I did like Jayne as a protagonist but found that she could be a little whiny at times, trying to be strong for Will but always moaning behind his back that she disagreed with some of his decisions. However, I could really understand her despair at the victimisation she suffers, not to mention the comments made by her mother. Jayne tries to give her mother second chances when her sister would happily cut her loose, always hoping that she will have changed and will no longer show the carelessness for her daughters that she has since they were born. She is only interested in money, leaving Jayne to pick up the pieces every time it goes wrong, so I admired Jane’s strength and optimism, wanting to believe the best of everyone.

Will was somewhat similar, always looking on the bright side and taking everything that happens well within his stride. The pressures of fame don’t seem to affect him, and he is up for any challenge that his agent throws at him. He soon finds himself drawn into modelling as well as cooking, with it being no secret that his good looks are part of his success. For him, it is all about enjoying the moment, and he is often oblivious to Jayne’s distress and how she is really feeling about the whole thing. I still found that I liked him a lot, as he stays modest and is more overwhelmed and amused by the attention than actively coveting it. Yes, he might be guilty of not comprehending all of Jayne’s emotions, but on the whole he was a genuinely nice guy and I liked him as a love interest.

Overall, I found that I did enjoy this book, despite my slight issues with some of the characters. I thought that all of their back stories were well-developed and that we were given a real, in-depth exploration of what made both Jane and Will tick. The novel has a careful use of time, with there being some slight jumps forward to advance the status of their relationship, but that don’t affect the understanding of the plot or the general sense of pace. I think the only other thing that this book needed was some extra content as an appendix, as I have grown used to culinary fiction containing recipes for some of the dishes described within, but this novel has no such delicious extras. This is, of course, only a minor point, and on the whole I would recommend this romance and the good humour it provides within its pages.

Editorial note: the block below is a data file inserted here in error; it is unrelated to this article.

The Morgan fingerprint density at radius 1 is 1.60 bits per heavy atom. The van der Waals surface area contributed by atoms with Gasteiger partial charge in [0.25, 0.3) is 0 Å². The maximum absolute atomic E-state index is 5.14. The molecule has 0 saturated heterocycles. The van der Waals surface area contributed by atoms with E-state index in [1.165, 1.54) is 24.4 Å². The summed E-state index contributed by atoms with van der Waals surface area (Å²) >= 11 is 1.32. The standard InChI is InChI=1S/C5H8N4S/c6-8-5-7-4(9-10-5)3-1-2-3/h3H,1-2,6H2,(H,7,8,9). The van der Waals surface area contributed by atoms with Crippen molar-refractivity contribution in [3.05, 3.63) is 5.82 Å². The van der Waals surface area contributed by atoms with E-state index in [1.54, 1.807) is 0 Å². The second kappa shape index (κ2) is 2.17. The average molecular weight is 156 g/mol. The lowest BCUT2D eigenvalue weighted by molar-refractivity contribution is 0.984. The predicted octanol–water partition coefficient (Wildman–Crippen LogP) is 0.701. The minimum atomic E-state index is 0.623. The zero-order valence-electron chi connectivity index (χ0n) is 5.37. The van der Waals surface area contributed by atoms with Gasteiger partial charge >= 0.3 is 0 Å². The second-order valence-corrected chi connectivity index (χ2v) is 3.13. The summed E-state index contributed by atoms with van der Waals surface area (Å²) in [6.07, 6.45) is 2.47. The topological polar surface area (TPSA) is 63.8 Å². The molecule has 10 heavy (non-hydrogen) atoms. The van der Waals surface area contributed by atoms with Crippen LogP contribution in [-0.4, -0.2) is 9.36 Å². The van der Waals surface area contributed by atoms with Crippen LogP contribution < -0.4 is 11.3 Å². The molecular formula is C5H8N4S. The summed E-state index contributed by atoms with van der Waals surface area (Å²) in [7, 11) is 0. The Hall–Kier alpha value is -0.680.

VERDICT
A heart-warming novel about the joys of food and romance, this book slightly subverts the norm by throwing a couple together at the very start and then putting their love for each other to the test. I thought the way in which Will’s rise to fame was depicted had a good balance of pace, with there being a steady increase in Jayne’s tension and anxiety regarding the press attention they both receive. However, the best part about this novel is the sense of fun prevailing throughout, as there is always a funny side to every situation and the humour will leave you with a smile on your face.

 

BUY LINKS
AMAZON UK | WATERSTONES | BOOK DEPOSITORY | WORDERY

CHARLOTTE BUTTERFIELD ONLINE
WEBSITE | GOODREADS | FACEBOOK | TWITTER